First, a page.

by Sarah Max
Suddenly, cash is king again. With more and more Americans worried about their job security, the personal savings rate has climbed to 3.6%, up from next to nothing two years ago. Investors, meanwhile, have parked billions of dollars on the sidelines while they wait for better days. But with interest rates on savings near record lows, it pays to be savvy about where you stockpile your rainy-day funds. Here's what you should keep in mind.
1. Don't keep all your cash in the same place. There are four ways to use cash, and an ideal account for each. Grocery money goes in checking. Your emergency fund - cash you'll need if you lose a job - must be in a bank account that's 100% safe but needn't be so convenient; if you get a good yield, don't worry if it takes a day or two to transfer the money. Money for a specific purpose, like a wedding, can get a higher yield if locked in a certificate of deposit set to mature when you need it. Your investment portfolio's cash might belong in a money-market fund, but not always (see No. 3).
2. It's safe to shop around. Uncle Sam has your back. For your emergency and special-purpose money, there's no need to settle for low rates at your local bank. You can trust your money to any account insured by the Federal Deposit Insurance Corp., which guarantees up to $250,000 in deposits per depositor per bank (individual, joint, IRA, and trust accounts are insured separately). You can go to Bankrate.com to check the financial health of any bank. Plenty of top-rated online banks now offer 2% yields.
3. Money-market mutual funds aren't a no-brainer anymore. These funds are not FDIC-insured. (Banks' money-market deposit accounts typically are - just be sure the bank says so.) Money-market funds almost never lose a penny, but the crisis has changed the rules: After one fund lost principal last fall, the feds had to step in with a temporary rescue plan. Meanwhile, yields on many funds are now under 2%. If you'll keep part of your portfolio in cash for a while, an insured bank account may be the better deal. But money funds can still be useful. They may be the safest option in a 401(k) plan, and can be convenient when linked to a brokerage account. (Some brokers now offer FDIC-insured accounts too.) Just stick with the big, solid firms. And if a fund promises an unusually high yield, it's probably courting too much risk to be considered cash, says Peter Crane of Crane Data, which tracks the industry.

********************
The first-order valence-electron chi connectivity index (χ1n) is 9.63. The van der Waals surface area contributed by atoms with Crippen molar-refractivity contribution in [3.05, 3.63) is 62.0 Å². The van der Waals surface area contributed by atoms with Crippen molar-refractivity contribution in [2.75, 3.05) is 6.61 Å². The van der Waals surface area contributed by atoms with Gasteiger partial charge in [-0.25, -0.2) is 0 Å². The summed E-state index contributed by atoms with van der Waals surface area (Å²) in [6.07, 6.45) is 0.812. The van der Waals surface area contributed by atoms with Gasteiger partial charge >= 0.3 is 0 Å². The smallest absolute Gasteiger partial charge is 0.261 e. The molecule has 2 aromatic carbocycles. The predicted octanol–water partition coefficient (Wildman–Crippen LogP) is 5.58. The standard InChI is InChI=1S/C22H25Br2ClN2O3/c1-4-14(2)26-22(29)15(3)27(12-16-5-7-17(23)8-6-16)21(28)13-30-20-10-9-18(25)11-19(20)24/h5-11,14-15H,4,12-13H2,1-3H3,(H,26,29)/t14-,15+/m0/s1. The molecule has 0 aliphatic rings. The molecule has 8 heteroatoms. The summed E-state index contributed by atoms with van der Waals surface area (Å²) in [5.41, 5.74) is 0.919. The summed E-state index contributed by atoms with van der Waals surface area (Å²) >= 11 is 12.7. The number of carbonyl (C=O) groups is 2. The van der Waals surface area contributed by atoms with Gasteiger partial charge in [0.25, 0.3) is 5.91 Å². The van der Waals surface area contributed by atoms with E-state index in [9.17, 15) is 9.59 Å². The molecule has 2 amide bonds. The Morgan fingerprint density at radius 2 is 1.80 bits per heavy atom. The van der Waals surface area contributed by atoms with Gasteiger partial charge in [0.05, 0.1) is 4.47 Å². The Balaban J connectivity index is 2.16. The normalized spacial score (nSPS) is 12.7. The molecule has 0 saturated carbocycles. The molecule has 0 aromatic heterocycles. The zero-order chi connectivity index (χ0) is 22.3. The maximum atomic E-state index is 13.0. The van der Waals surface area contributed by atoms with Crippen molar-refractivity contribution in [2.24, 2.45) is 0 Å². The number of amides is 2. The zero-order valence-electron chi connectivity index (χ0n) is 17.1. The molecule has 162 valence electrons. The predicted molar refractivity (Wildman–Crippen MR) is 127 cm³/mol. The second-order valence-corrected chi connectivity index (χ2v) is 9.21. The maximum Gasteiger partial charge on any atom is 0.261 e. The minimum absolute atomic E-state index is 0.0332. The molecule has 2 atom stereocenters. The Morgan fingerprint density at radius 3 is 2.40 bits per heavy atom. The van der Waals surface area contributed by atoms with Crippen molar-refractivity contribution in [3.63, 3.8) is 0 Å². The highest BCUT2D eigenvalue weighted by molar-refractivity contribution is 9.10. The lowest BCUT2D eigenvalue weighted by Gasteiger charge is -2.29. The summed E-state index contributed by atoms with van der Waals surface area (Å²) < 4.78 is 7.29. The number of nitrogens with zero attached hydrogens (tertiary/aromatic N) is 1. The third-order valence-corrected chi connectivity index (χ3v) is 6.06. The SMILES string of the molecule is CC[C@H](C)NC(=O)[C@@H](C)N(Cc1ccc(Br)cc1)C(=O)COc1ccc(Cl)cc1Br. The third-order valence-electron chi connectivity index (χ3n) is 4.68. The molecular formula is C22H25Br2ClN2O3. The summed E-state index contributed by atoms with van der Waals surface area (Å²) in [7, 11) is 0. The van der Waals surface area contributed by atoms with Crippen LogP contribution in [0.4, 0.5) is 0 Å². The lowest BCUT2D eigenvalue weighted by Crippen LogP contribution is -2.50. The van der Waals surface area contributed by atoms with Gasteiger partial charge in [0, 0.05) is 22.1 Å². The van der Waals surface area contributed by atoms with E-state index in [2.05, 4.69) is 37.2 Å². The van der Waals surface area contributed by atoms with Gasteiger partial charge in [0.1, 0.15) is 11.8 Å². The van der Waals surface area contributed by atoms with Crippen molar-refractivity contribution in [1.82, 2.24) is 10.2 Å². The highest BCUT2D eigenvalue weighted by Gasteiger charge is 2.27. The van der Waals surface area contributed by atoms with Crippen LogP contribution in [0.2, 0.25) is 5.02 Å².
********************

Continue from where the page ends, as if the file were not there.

4. A 2% yield is better than it looks. Low interest rates are bad news if you live off your investment income. But if you are just worried about your savings keeping ahead of rising prices, a 2% yield isn't bad at all with inflation running close to zero, notes Greg McBride of Bankrate.com.
5. You might be better off with "almost cash." There's a whole spectrum of risk between money markets and the typical bond fund. So if the market has you spooked and you want to trim your portfolio's risk, consider some higher-yielding options, advises Evelyn MacIntyre, a Bloomfield Hills, Mich., financial planner. High-quality short-term bond funds may lose money - they fell 4% in 2008 - but they yield over 4%. Stable-value funds also hold bonds but add some insurance on top. They are available only within 401(k) plans and some other tax-advantaged accounts.
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